entosiast – future looks brighter with insects
– Raise awareness – Break down reservations – Build up trust – Present innovation –

Over the last years there has been enormous development happening in the global insect sector. For his podcast series “GET THE BUG” Umberto Diecinove interviewed and portrayed numerous pioneers, faithful actors and entosiasts who majorly contributed to this great “Insect Evolution” with their commitment, work & research.


To those interested in the developments of the “Insects as food and feed world” Umberto Diecinove’s “GET THE BUG” podcast offers great opportunity to get to know some of the most influential voices behind great scientific findings and developments in the edible insect world.


Umberto Diecinove himself originally works as a documentary photographer and filmmaker who got “insectified” at some point of his professional journey. Over the course of the last 2 years, he traveled all over the globe to meet insect farmers and portray global meetings of the (scientific) insect community. For his podcast he led in depth talks with some of the insect evolutions most prominent actors.


Interview partners include experts and visionaries such as

  • Prof. Arnold van Huis, probably the European pioneer in studying the potential of edible insects who comprised the recognized and acclaimed book “Edible insects: future prospects for food and feed security"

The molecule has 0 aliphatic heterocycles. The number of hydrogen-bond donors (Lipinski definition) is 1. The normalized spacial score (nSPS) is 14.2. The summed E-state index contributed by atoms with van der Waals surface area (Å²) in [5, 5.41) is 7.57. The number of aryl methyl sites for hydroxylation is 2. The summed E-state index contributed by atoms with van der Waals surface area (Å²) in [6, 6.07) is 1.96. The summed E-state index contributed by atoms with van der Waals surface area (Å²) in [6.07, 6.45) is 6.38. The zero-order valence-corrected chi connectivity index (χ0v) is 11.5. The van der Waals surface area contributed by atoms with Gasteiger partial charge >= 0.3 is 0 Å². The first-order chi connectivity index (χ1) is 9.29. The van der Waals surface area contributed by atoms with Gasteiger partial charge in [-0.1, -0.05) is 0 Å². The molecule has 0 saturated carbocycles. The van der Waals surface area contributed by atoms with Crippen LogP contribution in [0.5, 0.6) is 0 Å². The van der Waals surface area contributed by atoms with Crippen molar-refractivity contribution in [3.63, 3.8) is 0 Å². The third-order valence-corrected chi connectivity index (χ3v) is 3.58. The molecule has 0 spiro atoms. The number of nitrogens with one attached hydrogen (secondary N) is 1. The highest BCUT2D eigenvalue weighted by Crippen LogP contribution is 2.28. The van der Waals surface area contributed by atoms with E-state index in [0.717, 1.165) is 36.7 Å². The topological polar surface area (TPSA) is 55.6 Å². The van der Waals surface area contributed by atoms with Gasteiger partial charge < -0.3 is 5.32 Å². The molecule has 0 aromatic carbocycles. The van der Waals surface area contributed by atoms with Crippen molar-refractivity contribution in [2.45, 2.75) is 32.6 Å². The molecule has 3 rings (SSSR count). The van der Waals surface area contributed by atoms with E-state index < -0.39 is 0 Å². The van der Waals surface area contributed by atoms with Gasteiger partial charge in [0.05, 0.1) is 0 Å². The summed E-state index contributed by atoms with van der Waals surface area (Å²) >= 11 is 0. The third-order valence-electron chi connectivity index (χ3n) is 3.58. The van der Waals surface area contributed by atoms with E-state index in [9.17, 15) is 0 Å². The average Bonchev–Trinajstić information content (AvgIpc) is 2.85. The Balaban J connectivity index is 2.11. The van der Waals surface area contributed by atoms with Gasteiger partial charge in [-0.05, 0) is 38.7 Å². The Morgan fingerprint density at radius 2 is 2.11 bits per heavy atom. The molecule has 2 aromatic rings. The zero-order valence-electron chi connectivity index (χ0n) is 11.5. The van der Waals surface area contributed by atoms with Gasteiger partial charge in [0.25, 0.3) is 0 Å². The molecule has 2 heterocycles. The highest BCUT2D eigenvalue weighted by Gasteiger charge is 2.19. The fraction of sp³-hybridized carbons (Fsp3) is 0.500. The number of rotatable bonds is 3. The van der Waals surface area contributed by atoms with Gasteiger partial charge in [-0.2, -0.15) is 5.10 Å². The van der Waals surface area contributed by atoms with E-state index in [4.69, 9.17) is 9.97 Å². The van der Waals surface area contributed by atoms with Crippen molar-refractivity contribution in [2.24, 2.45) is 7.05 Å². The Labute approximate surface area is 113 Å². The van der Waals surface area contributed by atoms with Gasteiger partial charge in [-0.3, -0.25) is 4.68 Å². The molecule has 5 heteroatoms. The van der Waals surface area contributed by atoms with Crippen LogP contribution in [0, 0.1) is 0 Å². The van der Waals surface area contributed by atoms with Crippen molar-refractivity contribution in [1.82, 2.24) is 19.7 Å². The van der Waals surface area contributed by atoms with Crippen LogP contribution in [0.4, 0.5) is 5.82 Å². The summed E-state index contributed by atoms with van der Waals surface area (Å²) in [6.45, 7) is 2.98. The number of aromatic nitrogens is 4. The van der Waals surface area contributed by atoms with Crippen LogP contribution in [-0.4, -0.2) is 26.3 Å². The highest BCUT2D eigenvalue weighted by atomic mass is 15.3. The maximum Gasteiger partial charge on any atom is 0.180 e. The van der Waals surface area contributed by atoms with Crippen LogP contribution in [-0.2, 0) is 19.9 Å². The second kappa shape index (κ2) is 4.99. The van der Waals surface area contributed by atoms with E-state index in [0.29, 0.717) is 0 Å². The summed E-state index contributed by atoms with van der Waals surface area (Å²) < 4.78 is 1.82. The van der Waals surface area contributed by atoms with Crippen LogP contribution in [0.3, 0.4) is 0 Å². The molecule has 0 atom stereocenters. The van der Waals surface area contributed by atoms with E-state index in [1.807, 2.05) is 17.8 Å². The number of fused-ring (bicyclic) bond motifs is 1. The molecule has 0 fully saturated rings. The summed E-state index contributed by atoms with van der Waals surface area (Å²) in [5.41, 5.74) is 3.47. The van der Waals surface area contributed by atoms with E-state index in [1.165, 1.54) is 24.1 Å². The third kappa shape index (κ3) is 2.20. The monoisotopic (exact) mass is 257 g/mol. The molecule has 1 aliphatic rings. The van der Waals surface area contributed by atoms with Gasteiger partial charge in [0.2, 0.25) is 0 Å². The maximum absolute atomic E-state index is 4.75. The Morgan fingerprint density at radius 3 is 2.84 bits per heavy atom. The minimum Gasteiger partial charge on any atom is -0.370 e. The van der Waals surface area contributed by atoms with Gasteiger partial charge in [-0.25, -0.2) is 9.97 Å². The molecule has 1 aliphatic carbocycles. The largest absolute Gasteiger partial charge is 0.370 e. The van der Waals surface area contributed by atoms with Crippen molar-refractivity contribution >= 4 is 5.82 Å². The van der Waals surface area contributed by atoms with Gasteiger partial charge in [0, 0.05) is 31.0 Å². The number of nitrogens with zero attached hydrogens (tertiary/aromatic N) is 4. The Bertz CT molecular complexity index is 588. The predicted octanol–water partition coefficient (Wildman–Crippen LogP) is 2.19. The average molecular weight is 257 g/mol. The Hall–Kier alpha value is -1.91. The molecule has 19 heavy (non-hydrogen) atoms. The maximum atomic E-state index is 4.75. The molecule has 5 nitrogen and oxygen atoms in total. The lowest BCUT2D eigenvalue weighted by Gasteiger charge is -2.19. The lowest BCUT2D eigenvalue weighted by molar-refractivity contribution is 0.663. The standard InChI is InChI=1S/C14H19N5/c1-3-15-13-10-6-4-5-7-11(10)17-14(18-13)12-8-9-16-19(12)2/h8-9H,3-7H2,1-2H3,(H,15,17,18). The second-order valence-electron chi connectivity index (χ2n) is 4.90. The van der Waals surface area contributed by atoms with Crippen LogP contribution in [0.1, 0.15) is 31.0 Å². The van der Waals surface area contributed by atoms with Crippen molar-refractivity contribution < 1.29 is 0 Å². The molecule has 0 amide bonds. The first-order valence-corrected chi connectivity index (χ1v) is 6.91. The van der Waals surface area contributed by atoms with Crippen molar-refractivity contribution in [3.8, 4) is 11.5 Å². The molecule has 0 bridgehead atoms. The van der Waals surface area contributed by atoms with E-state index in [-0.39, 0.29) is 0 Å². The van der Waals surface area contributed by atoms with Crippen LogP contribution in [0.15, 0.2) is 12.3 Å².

• Recognized (Black Soldier Fly) expert Prof. Jeffrey Tomberlin from the Department of Entomology at Texas A&M University
  • Prof. Marcel Dicke, Director of the laboratory of Entomology at Wageningen University, NL
  • Karol Barragán Fonseca, assistant professor at the Universidad Nacional De Colombia and coordinator of “Insectos por la Paz / Insects for Peace” project


...only to name a few and definitely all worth listening to and learn about their motivations to bring forward the global insect sector.


In their talks, Umberto Diecinove and his interview partners dive deep into topics such as insect agriculture, the potential of insects like the Black soldier Fly as highly efficient bioconverters, nutritional values of insects and sociocultural aspects and options of insect farming as a future perspective for rural farmers around the globe.


Great thanks to Umberto Diecinove for his work and commitment, for collecting all these valuable conversations – as this so much correlates with entosiast’s “Future looks brighter with Insects” spirit – may 2024 be bugful and bright for you all!


Listen to Umberto Diecinove's podcast here: GET THE BUG